Social welfare protection programmes are generally concerned with targeting (inclusion and exclusion), payment modalities (cash or in-kind), and payment mechanisms (cash or electronic). The constraints of Covid-19 mean deliveries of any physical object, whether in-kind goods or direct cash, risk disrespecting public social distancing rules and causing panic (as has been acknowledged in recent plans for cash transfers by Kenya’s National Safety Net Program, and happened during an early attempt to distribute goods in Kibera).
As an early adopter and global model for the mass expansion of mobile money, Kenya is positioned to use mobile money options in policy response; according to Mombasa residents Mpesa is already being used to disburse government relief funds. Proposals for mobile money programmes recognize that they may miss informal workers and therefore encourage programme expansion to value over-inclusion instead of over-exclusion. Some proposals additionally recommend recipient safeguard checks using formal identity documents, and even registering mobile money accounts in Kenya requires an original identification document.
The ‘safeguard’ creates a risk for exclusion. Identity documents are tangible symbols of ‘belonging’ that enable claims on public resources and protections, and Kenyan-Nubians and Kenyan-Somalis face additional hurdles when applying for identity documents. Not having an accepted formal ID places those populations at risk of being unable to make ‘legitimate’ claims to social protection plans.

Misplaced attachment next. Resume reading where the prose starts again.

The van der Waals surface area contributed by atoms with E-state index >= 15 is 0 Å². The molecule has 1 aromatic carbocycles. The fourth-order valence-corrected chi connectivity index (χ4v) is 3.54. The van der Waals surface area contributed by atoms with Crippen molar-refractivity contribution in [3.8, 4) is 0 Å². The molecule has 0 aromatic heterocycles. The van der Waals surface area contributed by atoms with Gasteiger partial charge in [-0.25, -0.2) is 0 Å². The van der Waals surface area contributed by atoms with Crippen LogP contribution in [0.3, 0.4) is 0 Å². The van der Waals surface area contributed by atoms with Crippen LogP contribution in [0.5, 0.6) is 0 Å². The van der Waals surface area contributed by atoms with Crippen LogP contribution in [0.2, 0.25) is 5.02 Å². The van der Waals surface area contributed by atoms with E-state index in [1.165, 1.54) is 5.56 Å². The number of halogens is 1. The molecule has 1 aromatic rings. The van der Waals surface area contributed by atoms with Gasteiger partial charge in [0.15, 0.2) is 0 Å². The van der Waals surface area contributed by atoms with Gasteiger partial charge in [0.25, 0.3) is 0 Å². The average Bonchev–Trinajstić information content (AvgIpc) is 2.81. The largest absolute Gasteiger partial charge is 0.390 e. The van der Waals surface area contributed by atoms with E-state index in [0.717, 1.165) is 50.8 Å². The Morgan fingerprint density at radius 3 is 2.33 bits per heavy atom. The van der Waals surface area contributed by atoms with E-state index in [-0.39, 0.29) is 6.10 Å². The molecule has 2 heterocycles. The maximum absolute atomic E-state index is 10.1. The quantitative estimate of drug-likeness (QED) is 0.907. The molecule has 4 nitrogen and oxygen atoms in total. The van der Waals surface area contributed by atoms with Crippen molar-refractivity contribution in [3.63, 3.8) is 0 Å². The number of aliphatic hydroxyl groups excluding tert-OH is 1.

There is also a risk of populations being intentionally left out, as the inability to access formal IDs tracks with more extensive socio-political exclusion. The ‘objectivity’ of both public health needs and digital solutions can provide cover for oppressive biases while still upholding them. Public health policies and digital protocols restrict or improve the lives of different groups in different ways, containing political decisions on inclusion and exclusion.
Risk of being targeted by surveillance and security
The pandemic provides legitimate reasons for state action along with ample cover for the expansion of state powers that might otherwise be questioned. Kenyan journalists have reported that Kenya is monitoring the mobile phones of individuals who are under self-isolation, and arresting those who violate the restrictions imposed on their movements. Though Kenya has recent data protection laws on the books, they were written and passed to encourage investment in its tech sector, and as such privacy advocacy groups see holes in the coverage, particularly for anyone accused of a crime.
Informal actors who have chosen or been forced into informality because of insecurity in formal spaces now face new risks of being surveilled and targeted by security apparatus. This is of particular concern for Kenyan-Somalis. The Anti-Terrorism Police Unit, Kenya’s main domestic counterterrorism force, has been accused of ongoing human rights violations in its targeting of Kenyan-Somalis. Currently, the locations under lockdown are home to three of Kenya’s largest Somali populations: Nairobi’s Eastleigh neighbourhood, Mombasa’s Old Town, and the Somali border-town of Mandera, making residents easy marks for security sweeps.